One of the first major cons with this is the simple fact you can't turn off the device. There's no power button so Roku is always on. Sure, you can unplug it from the wall or the actual unit, but if you're using it in your bedroom at night, do you really want to get out of a comfortable bed to take the adapter out of the wall? No, not preferably. So your choice is to leave it on. I haven't come across anything that states this thing drains electricity or makes a bill go skyrocket. 

The other con with the device is that every few minutes it flickers out. It's weird; it takes a good hour for it to warm up, it seems, to make the flicker stop. I did some checking on it online, and other people have had this issue, so it's not my device that's funky. It's an internal thing, that seems to rely on the conversion of 1080p to 720 and vice versa. Without getting too technical (because I can't even understand it enough to explain), it's something to live with. Once it warms up, it still flickers and goes weird, but it's infrequent. 

So... what does it do?

Whenever you turn it on, it's got a nifty little splash screen (the letters even dance).

You can see the device on the top of the TV. It looks bigger than it is. That package next to it is a pair of headphones that comes with everything - you can plug them into the remote for "private listening". Meaning, you're watching a show or movie and there are other people around that don't really want to watch what you've got on. You can plug the headphones in and listen all by your lonesome. Good deal.

Setting it up and getting acquainted with the splash screen and apps can be both a good thing and a pain in the ass, You first have to register the device... have a computer up and running on the Internet if you can. Follow the prompts and make sure you've got access to your ISP email, as a lot of the basic cable apps need to confirm you have cable TV. Bit of a pain that way, because it's a bit presumptuous that you have cable. People often get these devices to bypass paying outrageous fees.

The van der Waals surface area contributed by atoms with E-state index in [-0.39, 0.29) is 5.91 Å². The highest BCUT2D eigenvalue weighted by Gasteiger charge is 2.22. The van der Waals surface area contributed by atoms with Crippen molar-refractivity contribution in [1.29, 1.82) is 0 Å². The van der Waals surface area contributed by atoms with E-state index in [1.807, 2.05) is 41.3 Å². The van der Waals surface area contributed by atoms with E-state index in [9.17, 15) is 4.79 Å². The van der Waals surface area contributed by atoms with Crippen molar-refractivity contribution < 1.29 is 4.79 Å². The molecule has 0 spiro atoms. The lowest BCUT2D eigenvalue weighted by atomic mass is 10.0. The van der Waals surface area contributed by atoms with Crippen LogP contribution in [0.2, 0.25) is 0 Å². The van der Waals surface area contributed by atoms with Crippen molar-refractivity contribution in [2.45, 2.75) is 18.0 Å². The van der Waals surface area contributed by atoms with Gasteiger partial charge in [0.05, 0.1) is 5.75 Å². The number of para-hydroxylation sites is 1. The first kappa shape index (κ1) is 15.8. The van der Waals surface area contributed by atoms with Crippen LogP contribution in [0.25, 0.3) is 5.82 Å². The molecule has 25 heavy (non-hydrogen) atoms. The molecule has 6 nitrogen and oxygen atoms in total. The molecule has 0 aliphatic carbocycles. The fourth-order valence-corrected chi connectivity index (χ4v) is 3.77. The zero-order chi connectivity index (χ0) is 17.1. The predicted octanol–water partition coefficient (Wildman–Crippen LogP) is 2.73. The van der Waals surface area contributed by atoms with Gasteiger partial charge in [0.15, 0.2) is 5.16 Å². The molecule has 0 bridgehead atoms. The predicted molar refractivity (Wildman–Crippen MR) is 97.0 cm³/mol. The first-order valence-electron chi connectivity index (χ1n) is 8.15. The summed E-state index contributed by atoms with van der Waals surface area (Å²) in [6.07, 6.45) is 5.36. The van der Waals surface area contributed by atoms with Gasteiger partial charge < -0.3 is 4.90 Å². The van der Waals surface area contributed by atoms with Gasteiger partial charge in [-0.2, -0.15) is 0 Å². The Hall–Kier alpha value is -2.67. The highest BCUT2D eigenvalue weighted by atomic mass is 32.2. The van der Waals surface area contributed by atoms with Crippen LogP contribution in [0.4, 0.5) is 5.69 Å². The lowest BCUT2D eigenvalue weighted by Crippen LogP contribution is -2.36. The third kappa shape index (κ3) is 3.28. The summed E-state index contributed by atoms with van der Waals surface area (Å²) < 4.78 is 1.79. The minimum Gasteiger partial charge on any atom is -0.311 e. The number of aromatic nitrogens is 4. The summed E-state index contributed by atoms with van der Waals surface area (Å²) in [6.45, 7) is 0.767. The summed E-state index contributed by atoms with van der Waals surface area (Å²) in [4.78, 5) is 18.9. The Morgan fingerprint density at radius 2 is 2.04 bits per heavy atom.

But once you start entering the activation codes, you're set to watch whatever app you just added to the device. The main problem with this setup is the fact you can't proceed with registration until you supply a credit card. It's so the device can charge you when you decide to rent or buy something on the server.  It's fair; I suppose. Considering there are "2,000+" channels, most are free, with the option to pay for a show or whatever you want to watch. Thus far, I've been selective in what I'm adding. "May have additional fees" is something I don't want to chance. I guess when and if the time comes, I'll make a purchase, but I'm still testing this thing out.

A nifty thing about the remote and apps is it comes with games. Good games. Old school games. Like Tetris. And Tetris is free. I've yet to put it on my device, truth be told. Like I said, I'm still testing this device out. 

As a whole, for the apps I've found and am using, I'm liking Roku a hell of a lot better than Chromecast. It's just one of those things where yes, a better chance should have been given to the Google plugger, but it wasn't as convenient as promised. Nothing meshed. Roku's screen flickering is okay; I can live with it. With all the freebie apps (local radio from around the world.. woohoo! Feel like I'm back in Boston), I think I'll stick with this machine for a while. Who knows; maybe I'll upgrade one day and try out Apple TV (because some of my relatives are fanboys and they say it works amazingly well with all their Apple products) or Amazon Fire Stick TV. Time will tell.